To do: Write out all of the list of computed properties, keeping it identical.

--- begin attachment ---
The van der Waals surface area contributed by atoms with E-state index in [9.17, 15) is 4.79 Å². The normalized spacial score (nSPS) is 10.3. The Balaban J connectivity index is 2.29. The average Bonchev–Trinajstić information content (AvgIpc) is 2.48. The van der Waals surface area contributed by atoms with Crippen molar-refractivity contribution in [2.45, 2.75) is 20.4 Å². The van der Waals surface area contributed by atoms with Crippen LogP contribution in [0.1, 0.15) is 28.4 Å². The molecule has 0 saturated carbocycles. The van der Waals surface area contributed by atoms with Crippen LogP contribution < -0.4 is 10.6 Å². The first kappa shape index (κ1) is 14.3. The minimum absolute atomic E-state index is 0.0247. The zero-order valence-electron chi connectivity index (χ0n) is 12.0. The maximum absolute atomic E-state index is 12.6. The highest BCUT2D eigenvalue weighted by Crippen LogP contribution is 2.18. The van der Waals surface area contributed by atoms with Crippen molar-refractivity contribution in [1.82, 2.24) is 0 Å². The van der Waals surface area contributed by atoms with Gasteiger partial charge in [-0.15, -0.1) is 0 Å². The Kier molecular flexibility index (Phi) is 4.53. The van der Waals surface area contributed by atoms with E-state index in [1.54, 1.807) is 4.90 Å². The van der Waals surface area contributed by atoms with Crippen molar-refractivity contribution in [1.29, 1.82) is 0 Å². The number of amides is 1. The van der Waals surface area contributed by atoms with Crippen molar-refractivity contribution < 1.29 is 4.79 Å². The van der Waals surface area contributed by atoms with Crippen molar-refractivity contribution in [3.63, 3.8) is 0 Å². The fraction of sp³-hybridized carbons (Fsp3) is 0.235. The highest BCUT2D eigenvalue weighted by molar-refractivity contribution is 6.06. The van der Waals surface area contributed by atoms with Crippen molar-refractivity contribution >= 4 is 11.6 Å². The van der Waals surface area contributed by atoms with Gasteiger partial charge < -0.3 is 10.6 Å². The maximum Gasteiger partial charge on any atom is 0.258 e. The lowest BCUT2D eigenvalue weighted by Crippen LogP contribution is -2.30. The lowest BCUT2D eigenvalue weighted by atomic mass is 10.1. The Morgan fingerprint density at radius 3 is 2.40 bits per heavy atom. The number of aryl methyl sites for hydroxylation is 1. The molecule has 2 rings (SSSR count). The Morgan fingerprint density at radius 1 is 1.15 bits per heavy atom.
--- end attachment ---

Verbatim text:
The van der Waals surface area contributed by atoms with E-state index in [9.17, 15) is 4.79 Å². The normalized spacial score (nSPS) is 10.3. The Balaban J connectivity index is 2.29. The average Bonchev–Trinajstić information content (AvgIpc) is 2.48. The van der Waals surface area contributed by atoms with Crippen molar-refractivity contribution in [2.45, 2.75) is 20.4 Å². The van der Waals surface area contributed by atoms with Crippen LogP contribution in [0.1, 0.15) is 28.4 Å². The molecule has 0 saturated carbocycles. The van der Waals surface area contributed by atoms with Crippen LogP contribution < -0.4 is 10.6 Å². The first kappa shape index (κ1) is 14.3. The minimum absolute atomic E-state index is 0.0247. The zero-order valence-electron chi connectivity index (χ0n) is 12.0. The maximum absolute atomic E-state index is 12.6. The highest BCUT2D eigenvalue weighted by Crippen LogP contribution is 2.18. The van der Waals surface area contributed by atoms with Crippen molar-refractivity contribution in [1.82, 2.24) is 0 Å². The van der Waals surface area contributed by atoms with Gasteiger partial charge in [-0.15, -0.1) is 0 Å². The Kier molecular flexibility index (Phi) is 4.53. The van der Waals surface area contributed by atoms with E-state index in [1.54, 1.807) is 4.90 Å². The van der Waals surface area contributed by atoms with Crippen molar-refractivity contribution in [1.29, 1.82) is 0 Å². The number of amides is 1. The van der Waals surface area contributed by atoms with Crippen molar-refractivity contribution < 1.29 is 4.79 Å². The van der Waals surface area contributed by atoms with Crippen molar-refractivity contribution in [3.63, 3.8) is 0 Å². The fraction of sp³-hybridized carbons (Fsp3) is 0.235. The highest BCUT2D eigenvalue weighted by molar-refractivity contribution is 6.06. The van der Waals surface area contributed by atoms with Crippen molar-refractivity contribution >= 4 is 11.6 Å². The van der Waals surface area contributed by atoms with Gasteiger partial charge < -0.3 is 10.6 Å². The maximum Gasteiger partial charge on any atom is 0.258 e. The lowest BCUT2D eigenvalue weighted by Crippen LogP contribution is -2.30. The lowest BCUT2D eigenvalue weighted by atomic mass is 10.1. The Morgan fingerprint density at radius 3 is 2.40 bits per heavy atom. The number of aryl methyl sites for hydroxylation is 1. The molecule has 2 rings (SSSR count). The Morgan fingerprint density at radius 1 is 1.15 bits per heavy atom.